Last year, now in my late 20s, I decided to go back. It had been a particularly stressful few months at work, and this seemed like the perfect vacation. A friend of mine had recently had a baby, and she also needed a break from the trials of single motherhood. So we signed up for "family camp," packed up the car, and headed North for what I hoped would be a few days of re-capturing my childhood. Over the course of that weekend, I learned that it's true what they say: That you can't go home again. I didn't have a bad experience, but it was never going to be the same -- those times had passed, I had grown up, and the simplicity of what had been couldn't be recreated.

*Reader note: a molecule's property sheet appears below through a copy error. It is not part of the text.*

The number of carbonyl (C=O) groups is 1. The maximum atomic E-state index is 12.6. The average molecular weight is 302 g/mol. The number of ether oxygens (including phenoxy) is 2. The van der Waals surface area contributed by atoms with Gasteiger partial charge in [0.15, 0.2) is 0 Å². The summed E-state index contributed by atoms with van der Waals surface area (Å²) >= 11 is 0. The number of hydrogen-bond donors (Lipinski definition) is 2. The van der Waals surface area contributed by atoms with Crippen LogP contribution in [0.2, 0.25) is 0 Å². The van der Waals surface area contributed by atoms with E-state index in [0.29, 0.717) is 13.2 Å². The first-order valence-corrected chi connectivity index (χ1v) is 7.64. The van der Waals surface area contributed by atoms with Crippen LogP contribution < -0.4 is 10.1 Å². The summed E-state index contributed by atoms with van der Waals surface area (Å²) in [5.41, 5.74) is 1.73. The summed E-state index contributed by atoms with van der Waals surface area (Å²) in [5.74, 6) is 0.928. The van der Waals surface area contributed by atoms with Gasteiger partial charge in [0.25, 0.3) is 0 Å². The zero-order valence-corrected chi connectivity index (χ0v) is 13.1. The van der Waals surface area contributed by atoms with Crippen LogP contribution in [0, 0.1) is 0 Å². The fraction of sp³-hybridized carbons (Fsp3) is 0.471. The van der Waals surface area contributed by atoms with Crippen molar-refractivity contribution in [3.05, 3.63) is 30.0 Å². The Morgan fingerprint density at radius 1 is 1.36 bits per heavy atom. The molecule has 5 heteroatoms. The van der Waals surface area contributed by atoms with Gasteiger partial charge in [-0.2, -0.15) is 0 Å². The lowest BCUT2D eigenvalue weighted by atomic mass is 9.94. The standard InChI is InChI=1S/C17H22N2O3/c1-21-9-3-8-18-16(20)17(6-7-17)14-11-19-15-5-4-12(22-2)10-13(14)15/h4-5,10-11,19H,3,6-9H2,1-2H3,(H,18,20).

These feelings about the past -- the happy memories with the knowledge that they're gone forever, the bittersweetness of aging -- is the main theme of Robert Altman's film, A Prairie Home Companion, which opened this past weekend. Like many of Altman's films, it's less a narrative story and more a pastiche of people's lives over the course of one evening, as the players on a 30-year old radio program gather for one last night of telling bad jokes, singing old songs, reminiscing about lost loves and facing their own mortality. It's at once a rollicking good time of great music and tender emotions, and a gentle meditation on death; it's also a political statement about the loss of simplicity of a time when radio (and entertainment) was handmade and good-natured, childish and playful, and jokes about naked bottoms were scandalous; it's a director's love letter to the people he's worked with, the friends he's lost and to an America of porch-swings and innocent humor and music that no longer exists. It's perhaps the wisest and most genuinely affecting movie that I've seen in years, and filled me with the warmth and longing that I experience thinking about my childhood on the farm up North.